Paganistan: Notes from the Secret Commonwealth

In Which One Midwest Man-in-Black Confers, Converses & Otherwise Hob-Nobs with his Fellow Hob-Men (& -Women) Concerning the Sundry Ways of the Famed but Ill-Starred Tribe of Witches.

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Wassailing the Trees

One of the things that strikes me about pagan holidays is the way that they're all implicated in one another. Yule doesn't just sit enshrined in its own golden halo at the end of the year, touching nothing else. As both the end and the beginning of the solar year—and indeed, the whole of the coming year in microcosm—it reaches back to the previous growing season and harvest, and forward to the coming ones. They say that the Yule you keep affects the year ahead. That's why it's so important to eat rich and ample food during all Thirteen Days. The Devil promised a would-be witch in hunger-stricken 17th century Lowland Scotland, “Thou shalt eat every day as [well as] if it were Yule.”

A few years back a neighbor popped in for some reason or other during the Yuledays. “Beautiful tree,” she remarked. “Not the least bit Christmas-y.”

Well, no. It's covered with blown-glass fruits and vegetables. Every ornament's a prayer.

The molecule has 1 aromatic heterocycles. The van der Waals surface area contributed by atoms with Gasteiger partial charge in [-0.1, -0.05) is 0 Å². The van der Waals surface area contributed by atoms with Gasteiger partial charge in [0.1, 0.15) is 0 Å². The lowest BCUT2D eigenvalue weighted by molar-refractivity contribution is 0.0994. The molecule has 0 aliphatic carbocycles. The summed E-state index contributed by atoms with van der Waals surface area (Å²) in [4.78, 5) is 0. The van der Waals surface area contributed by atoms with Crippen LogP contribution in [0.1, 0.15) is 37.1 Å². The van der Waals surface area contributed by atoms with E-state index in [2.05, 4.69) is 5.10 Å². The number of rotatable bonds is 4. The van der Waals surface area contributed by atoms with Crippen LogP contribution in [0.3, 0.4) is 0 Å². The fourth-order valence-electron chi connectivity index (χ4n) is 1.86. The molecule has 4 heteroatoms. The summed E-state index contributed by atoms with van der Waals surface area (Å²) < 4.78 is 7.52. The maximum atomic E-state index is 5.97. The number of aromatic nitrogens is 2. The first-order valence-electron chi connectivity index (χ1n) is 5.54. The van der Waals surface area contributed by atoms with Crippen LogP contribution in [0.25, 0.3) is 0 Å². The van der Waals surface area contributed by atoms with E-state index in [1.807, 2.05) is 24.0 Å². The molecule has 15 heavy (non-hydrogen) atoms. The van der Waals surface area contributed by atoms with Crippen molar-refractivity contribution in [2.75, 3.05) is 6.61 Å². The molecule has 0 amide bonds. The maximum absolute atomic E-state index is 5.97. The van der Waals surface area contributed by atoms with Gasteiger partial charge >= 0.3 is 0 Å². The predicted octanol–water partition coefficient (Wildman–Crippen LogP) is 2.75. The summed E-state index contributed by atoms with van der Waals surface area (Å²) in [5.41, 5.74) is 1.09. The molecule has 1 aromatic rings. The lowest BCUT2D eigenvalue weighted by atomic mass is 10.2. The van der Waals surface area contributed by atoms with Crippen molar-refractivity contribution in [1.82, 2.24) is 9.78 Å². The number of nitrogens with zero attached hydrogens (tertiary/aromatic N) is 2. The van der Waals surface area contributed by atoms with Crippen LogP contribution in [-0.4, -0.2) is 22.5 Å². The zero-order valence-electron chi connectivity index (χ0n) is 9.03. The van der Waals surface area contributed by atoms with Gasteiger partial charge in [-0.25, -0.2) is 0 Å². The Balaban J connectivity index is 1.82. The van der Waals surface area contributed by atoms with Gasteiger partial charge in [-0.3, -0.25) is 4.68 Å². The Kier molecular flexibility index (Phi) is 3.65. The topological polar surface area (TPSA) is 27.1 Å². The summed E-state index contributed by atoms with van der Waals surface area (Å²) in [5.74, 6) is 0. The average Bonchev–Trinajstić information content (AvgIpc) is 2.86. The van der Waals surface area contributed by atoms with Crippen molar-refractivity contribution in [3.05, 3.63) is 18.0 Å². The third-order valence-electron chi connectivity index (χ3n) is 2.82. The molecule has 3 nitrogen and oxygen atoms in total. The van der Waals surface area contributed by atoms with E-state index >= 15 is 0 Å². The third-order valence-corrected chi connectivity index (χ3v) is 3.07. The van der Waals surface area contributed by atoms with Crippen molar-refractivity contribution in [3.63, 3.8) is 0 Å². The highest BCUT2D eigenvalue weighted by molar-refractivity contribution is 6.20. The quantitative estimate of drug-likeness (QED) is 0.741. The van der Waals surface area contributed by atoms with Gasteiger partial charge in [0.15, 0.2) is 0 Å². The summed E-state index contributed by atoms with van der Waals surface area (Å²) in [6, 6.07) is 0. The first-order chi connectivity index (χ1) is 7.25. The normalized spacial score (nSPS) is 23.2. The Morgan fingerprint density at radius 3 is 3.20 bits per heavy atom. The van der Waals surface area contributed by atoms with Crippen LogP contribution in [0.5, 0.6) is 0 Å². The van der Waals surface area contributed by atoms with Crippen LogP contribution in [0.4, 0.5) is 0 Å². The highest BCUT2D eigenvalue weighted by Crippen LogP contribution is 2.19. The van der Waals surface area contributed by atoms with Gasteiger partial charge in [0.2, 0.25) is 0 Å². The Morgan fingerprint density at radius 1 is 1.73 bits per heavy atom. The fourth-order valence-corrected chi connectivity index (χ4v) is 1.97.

A surprising number of the wassailing songs that we sing are actually hymns to the trees whose cider we drink. 

Well may'st thou bud, and well may'st thou blow [bloom],

and well may'st thou bear of apples enow [enough]:

hatsful, capsful, good bushel sacks-full, my pockets too.

Hurrah: wassail!

In the old days—in some places they still do—you'd go right out into the orchard and wassail—sing good health—to the trees themselves. Then you pour a libation—of cider, of course—to the oldest tree. (The most sacred libation you can pour to the Ganges is a libation of Ganges water.)

[Excursus: Songwriter Holly Tannen has written a brilliant (and very funny) contemporary wassail song along these lines called The Humboldt Wassail. (That's Humboldt as in Humboldt County, California.) We hope that when you test your crop, you do not get a cough;/We hope you don't get busted, and you don't get rippëd off. You can find it on her newly re-released album, Rime of the Ancient Matriarch. It really isn't Yule until you've sung along with The Humboldt Wassail]

Wednesday night the Mother Berhta Guerrilla Wassailers will be out making the neighborhood rounds. We'll be stopping off at the home of my friends Russell and Nell. They've got two fine young apple trees out back—Haralsons, both of them, one of the very best of our local varieties—one of which bore a bumper crop this year. Russell was kind enough to drop off a sack-full of the apples at my doorstep this fall. You can be sure we'll split one before we go out on our rounds to bless the tree that bore it, and hope for more of the same come fall next year.

This Yule, then, a blessing on your coming year.

And may you eat, every day, just as well as if it were Yule.


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Poet, scholar and storyteller Steven Posch was raised in the hardwood forests of western Pennsylvania by white-tailed deer. (That's the story, anyway.) He emigrated to Paganistan in 1979 and by sheer dint of personality has become one of Lake Country's foremost men-in-black. He is current keeper of the Minnesota Ooser.


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